The largest solar farm to be built on a New Jersey garbage dump is one step closer to approval. As part of the project, which is located on the edge of the Pinelands, the developer will help fund a study of other landfills that threaten the Pinelands' ample groundwater.
The New Jersey Pinelands Commission earlier this month agreed to amend an existing agreement with Stafford Township and Ocean County, pushing ahead the plans of the developer -- the Walters Group of Barnegat Township -- to install solar panels on a 30-acre portion of a landfill in the Stafford Business Park.
The $30 million project, one of the largest solar farms to be proposed in the state, fits neatly into the Christie administration’s plans to convert dumps into solar facilities. It also meshes well with efforts by some conservationists, who would rather see the state target brownfields for big solar projects instead of farmland.
The approval by the Pinelands Commission followed earlier approvals from the Stafford Township Planning Board and the New Jersey Department of Environmental Protection (DEP). The final state approval needs to come from the State House Commission, which is expected to take up the issue soon.
The developer hopes to begin construction on the solar facility this calendar year, according to Joseph DelDuca, general counsel and partner of the Walters Group.
The approvals from the DEP and commission are necessary because under a 2006 memorandum of agreement, a portion of the old landfill was designated as deed-restricted open space. That agreement paved the way for Walters Group to redevelop the business park as a way of paying for the environmentally safe closure of landfills on site, which had been polluting groundwater supplies.
The Walters Group completed landfill remediation and closure activities last year and is currently working on residential and commercial development of the property.
"This model green energy project will create jobs and clean energy, and is consistent with Governor Christie's commitment to developing more solar projects on landfills," DEP Commissioner Bob Martin said. "At the end of the day, this will be a great project for the state. We certainly want to see it move forward."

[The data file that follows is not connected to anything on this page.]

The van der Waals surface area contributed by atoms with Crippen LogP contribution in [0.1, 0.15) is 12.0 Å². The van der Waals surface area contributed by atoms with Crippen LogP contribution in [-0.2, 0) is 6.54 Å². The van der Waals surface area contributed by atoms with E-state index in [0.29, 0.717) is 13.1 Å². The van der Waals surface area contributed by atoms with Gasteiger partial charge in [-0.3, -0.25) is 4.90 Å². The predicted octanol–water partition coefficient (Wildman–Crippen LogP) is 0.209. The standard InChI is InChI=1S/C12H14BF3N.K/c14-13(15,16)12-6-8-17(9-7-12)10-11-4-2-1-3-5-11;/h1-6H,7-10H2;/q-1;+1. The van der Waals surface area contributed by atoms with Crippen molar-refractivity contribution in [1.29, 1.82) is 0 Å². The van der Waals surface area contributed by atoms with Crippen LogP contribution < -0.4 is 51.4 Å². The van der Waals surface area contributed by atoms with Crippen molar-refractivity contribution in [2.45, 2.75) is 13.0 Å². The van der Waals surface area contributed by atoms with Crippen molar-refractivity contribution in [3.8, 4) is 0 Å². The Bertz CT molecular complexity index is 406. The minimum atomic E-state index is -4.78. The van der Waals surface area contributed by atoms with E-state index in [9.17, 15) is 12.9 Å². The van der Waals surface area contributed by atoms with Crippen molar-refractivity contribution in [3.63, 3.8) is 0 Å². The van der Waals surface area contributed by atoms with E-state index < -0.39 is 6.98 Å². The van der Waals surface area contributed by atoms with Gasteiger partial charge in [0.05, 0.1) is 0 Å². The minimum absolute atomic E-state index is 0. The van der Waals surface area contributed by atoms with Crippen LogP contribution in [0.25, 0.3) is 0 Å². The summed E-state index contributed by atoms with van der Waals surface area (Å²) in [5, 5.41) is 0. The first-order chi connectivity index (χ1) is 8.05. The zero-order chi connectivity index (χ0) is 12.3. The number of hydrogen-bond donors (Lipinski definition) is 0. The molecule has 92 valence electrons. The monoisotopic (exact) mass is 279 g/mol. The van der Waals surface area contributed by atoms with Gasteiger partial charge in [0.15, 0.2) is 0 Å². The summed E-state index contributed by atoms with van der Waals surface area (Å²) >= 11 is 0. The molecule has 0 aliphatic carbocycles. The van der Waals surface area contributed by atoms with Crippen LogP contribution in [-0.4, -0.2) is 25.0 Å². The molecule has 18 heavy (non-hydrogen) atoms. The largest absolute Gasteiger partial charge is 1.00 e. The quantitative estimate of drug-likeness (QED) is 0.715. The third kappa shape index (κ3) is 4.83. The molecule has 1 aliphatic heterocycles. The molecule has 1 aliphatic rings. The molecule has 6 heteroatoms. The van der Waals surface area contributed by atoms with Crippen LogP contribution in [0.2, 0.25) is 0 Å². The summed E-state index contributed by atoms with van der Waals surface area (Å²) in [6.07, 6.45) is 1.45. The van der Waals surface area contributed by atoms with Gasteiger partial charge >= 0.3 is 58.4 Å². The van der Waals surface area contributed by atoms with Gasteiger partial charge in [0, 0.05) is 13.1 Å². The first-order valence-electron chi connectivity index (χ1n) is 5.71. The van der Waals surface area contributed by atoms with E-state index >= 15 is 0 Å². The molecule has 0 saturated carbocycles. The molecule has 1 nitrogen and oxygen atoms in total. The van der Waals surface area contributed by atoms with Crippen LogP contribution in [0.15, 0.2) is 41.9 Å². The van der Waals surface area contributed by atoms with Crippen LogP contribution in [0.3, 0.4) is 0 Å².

Previously, smaller solar systems have been installed on old dumps in Pennsauken and Paulsboro, according to officials at the state Board of Public Utilities (BPU). They believe that this is the largest solar farm yet to be constructed on a landfill.
The Walters Group projects that it can provide 70 percent of the project's electricity through renewable energy. It has already installed solar panels on stores that have been constructed, meeting about 30 percent of their energy needs. It also is looking to build more than 1,000 solar panels on the landfill site.
The Stafford Business Park is situated on a 363-acre site just south of Route 72, and located within a Pinelands-designated Regional Growth Area, land-use areas in which intensive residential and business development is authorized.
As part of the amended agreement, the developer will contribute $152,900 to finance a study of approximately 40 landfills in the Pinelands that remain unclosed despite requirements.
“Information from this study will be used to help facilitate the closure of these landfills, which will have far-ranging, long-term benefits for the Pinelands environment," said John Stokes, the Pinelands Commission's executive director.
While some commission members thought the developers contribution ought to be set aside to preserve more open space in the region, a majority of the members argued the benefits of identifying problem landfills that are having the biggest impact on groundwater supplies is much more critical at this time.
“This has been waiting to happen for some time," said Candace Ashmun, who has served on the commission since its inception. “There are more results in protecting the resources of the Pinelands.’’